Defense News recently characterized AM General as “largely stagnant” since losing the competition for the JLTV in 2015 to Oshkosh. Do you want to push back at all to talk about AM General’s time under McAndrew & Forbes?
The JLTV decision was 2015, and the four years since the announcement on the JLTV competition we’ve built more military vehicles than Oshkosh or any other military vehicle manufacturer by a long shot, and sold them to more customers around the globe than anyone else. I think that’s far from being stagnant. There are a lot of adjectives you can apply to the company. “Stagnant” would not be the one I would apply.
Private equity firms will typically set up companies they buy for faster growth, and then potentially that’ll lead to a future sale. Do you think that’s something that might happen here, and what do you predict? Is there any indication of time horizons for KPS?
KPS has made a lot of smart investments, they have a pattern, but they’re not going to be pigeonholed into a particular time frame for a next-step strategy. (Source: Defense News)
13 Aug 20. Digital Concepts Engineering Ltd (DCE) has won a contract in the UK government’s Defence and Security Accelerator’s (DASA) Map the Gap competition to develop a semi-autonomous reconnaissance and survey system that will help troops safely and stealthily advance into enemy territory over water. DCE will lead its part of the Map the Gap industry team with a vehicle based on their rugged X series of remotely operated vehicles (ROVs), which incorporates DCE’s Marionette robotic vehicle architecture, the heart of the Map the Gap solution. Other organisations and technologies supporting DCE’s bid are Jacobs’ 6th Sense data analytics, drones & autonomous routing provided by Frazer-Nash Consultancy and Eijkelkamp Geopoint SoilSolutions’ ground sampling expertise. Map the Gap ground surveys will be carried out using a submersible ROV carrying data sensors, soil sampling tools and sonar equipment, while the surrounding area will be scanned from the air by drone. The Map the Gap competition was run by DASA on behalf of the Defence Science and Technology Laboratory. The programme covers two phases for the development and demonstration of a number of system demonstrators able to tackle the key issues of gap crossing survey. The total funding for Phase 1 of the Map the Gap programme is approximately £1.2m, with a further £2.5m anticipated for Phase 2 activities.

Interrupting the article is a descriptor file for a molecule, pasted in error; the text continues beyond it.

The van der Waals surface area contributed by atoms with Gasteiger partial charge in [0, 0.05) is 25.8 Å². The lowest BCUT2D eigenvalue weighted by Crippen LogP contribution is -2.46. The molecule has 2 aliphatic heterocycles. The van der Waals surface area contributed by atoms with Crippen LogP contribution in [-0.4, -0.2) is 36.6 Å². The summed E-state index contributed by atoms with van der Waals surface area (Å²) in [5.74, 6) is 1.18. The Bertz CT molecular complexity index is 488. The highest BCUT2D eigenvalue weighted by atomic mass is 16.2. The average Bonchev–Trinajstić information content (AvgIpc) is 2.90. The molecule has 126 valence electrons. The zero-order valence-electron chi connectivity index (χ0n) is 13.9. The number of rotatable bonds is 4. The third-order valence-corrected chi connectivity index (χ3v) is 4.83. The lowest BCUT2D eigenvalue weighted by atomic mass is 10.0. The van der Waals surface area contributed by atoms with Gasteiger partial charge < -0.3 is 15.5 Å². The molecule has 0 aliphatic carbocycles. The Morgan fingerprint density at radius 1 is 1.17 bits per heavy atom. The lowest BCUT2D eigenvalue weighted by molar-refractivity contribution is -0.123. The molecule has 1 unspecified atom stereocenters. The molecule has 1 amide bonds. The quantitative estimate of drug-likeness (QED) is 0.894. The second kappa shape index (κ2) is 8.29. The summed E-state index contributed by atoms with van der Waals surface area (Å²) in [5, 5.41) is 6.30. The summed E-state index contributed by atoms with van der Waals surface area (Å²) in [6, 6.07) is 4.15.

Robert Hammond-Smith, DASA Delivery Manager for Map the Gap, said: “Our vision is to ultimately remove personnel from these dangerous tasks with a remote system that allows more crossing locations to be surveyed, increasing the choices available to commanders and giving an opportunity to surprise the enemy.”
Lionel Nierop, DCE’S Business Development and Operations Director, commented: “We are delighted to have won a contract on DASA’s prestigious and technically demanding Map the Gap competition. DCE’s successful bid with our X-4 ROV and our Marionette universal control system builds on our previous work in defence and nuclear applications. This win demonstrates the opportunities presented by long-term collaboration between a wide range of innovative companies, working alongside the government, and we are looking forward to successfully meeting the Map the Gap challenge together.”